Released After 40 Years in Solitary, Tanaka’s Denials, Baca’s Pitchman Fiasco, and Gov. Brown’s Bill-SigningOctober 3rd, 2013 by Taylor Walker
JUDGE ORDERS RELEASE OF DYING PRISONER AFTER DECADES IN ISOLATION
The Atlantic’s Andrew Cohen has a heartening update on a piece he wrote last week about Herman Wallace, a member of a group of Black Panthers known as the Angola 3, who was held in solitary for 40 years on an disturbingly weak murder conviction. (Seriously. Go read the original piece.)
Wallace, now suffering from advanced liver cancer, was denied compassionate release by state officials. His last ditch hope for mercy was a case review by federal trial judge Brian Jackson.
On Tuesday, Judge Jackson ordered Wallace to be immediately released on the grounds that Wallace’s 14th Amendment rights had been violated when women were not allowed to serve on his jury.
Here are some clips from Cohen’s latest piece:
U.S. District Judge Brian A. Jackson did a remarkably good and decent thing today — something that every judge should aspire to do in the right circumstances. He found a way to bring a small measure of justice to a man whose entire life had been rife with injustice. He found a way to order the immediate release of Herman Wallace, a terminally ill prisoner who spent 40 years in solitary confinement at the notorious Angola prison in Louisiana in a 6′ by 9′ cell for a murder there was no valid evidence he committed.
Last week, I wrote about this case here at The Atlantic because I felt it comprised so many of the failings of the American justice system. A black man whose trial is marked by racial animus. A defendant whose attorney does unconscionable work. A lack of physical evidence or adequate investigation. Co-defendants and state witnesses with obvious incentives to lie. Punishment that was both cruel and unusual. Deliberate indifference on the part of reviewing courts. It all happened to Herman Wallace. All of it and more; his case was a disgrace from the beginning.
Here is the link to Judge Jackson’s order. If you read it, you will discover that he did not focus upon any of these constitutional infirmities in granting Wallace the relief he sought. Instead, Judge Jackson held that the original indictment against Wallace, over 40 years ago, was constitutionally flawed because women were excluded from his grand jury. So you can add “equal protection violation” to the heap of ways in which Wallace’s rights were denied by our courts for four decades.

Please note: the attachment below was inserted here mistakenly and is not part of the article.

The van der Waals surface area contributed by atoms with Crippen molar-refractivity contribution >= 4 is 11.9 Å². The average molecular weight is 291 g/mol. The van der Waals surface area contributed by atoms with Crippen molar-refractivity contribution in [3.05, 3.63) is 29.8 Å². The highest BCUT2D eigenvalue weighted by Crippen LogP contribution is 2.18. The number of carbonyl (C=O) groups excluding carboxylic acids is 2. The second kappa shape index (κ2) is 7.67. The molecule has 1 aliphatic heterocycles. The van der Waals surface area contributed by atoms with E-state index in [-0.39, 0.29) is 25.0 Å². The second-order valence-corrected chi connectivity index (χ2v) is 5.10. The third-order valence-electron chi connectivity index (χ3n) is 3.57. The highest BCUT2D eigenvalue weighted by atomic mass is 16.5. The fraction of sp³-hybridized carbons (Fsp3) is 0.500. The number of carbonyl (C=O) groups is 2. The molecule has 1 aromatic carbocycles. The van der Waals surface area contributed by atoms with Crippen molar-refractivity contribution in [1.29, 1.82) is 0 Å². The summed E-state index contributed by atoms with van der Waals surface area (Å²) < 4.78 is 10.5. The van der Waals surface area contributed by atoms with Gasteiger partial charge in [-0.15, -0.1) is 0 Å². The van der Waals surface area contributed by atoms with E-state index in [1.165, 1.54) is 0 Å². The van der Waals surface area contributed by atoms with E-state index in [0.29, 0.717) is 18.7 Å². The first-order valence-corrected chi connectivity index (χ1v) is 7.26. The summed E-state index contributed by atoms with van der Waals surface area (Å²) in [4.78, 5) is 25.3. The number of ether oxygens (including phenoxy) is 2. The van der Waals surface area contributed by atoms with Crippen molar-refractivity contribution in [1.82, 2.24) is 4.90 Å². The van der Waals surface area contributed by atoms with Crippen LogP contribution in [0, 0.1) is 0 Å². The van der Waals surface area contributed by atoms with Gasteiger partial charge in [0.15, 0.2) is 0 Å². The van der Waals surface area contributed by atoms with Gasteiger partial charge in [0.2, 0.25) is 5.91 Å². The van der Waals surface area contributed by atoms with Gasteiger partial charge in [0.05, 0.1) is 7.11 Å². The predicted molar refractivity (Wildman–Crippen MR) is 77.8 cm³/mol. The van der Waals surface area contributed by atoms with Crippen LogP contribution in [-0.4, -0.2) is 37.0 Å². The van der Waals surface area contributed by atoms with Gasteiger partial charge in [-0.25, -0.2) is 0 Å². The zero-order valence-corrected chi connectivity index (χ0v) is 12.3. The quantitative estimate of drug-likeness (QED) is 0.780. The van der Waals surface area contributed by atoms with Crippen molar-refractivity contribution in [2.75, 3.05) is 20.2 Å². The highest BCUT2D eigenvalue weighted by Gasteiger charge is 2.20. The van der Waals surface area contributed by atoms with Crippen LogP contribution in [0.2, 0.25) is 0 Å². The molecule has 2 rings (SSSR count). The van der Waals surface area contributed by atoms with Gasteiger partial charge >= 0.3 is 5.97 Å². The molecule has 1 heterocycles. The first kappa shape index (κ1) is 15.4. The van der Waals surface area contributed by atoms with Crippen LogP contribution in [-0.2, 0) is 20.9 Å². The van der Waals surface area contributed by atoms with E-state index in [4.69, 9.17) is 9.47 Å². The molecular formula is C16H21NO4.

Mother Jones’ Hannah Levintova also covered Herman Wallace’s release. Here’s a clip:
Herman Wallace was freed on Tuesday evening. His legal team issued a statement saying the “four decades which Mr. Wallace spent in solitary confinement conditions will be the subject of litigation which will continue even after Mr. Wallace passes away. It is Mr. Wallace’s hope that this litigation will help ensure that others, including his lifelong friend and fellow ‘Angola 3′ member, Albert Woodfox, do not continue to suffer such cruel and unusual confinement even after Mr. Wallace is gone.”
And the NY Times editorial board echoed Cohen’s frustration with this justice system defect. Here are the two final paragraphs:
The standard justifications for imprisonment — incapacitation, deterrence and retribution — become irrelevant in a prisoner’s final days or weeks. Elderly people near death do not commit crimes, and refusing mercy to an aged, dying prisoner does not deter anyone from criminality. That leaves retribution, or the belief that it is somehow in society’s interest to ensure that some prisoners suffer until the day they die. The state penal systems that operate under this view are not making society more just.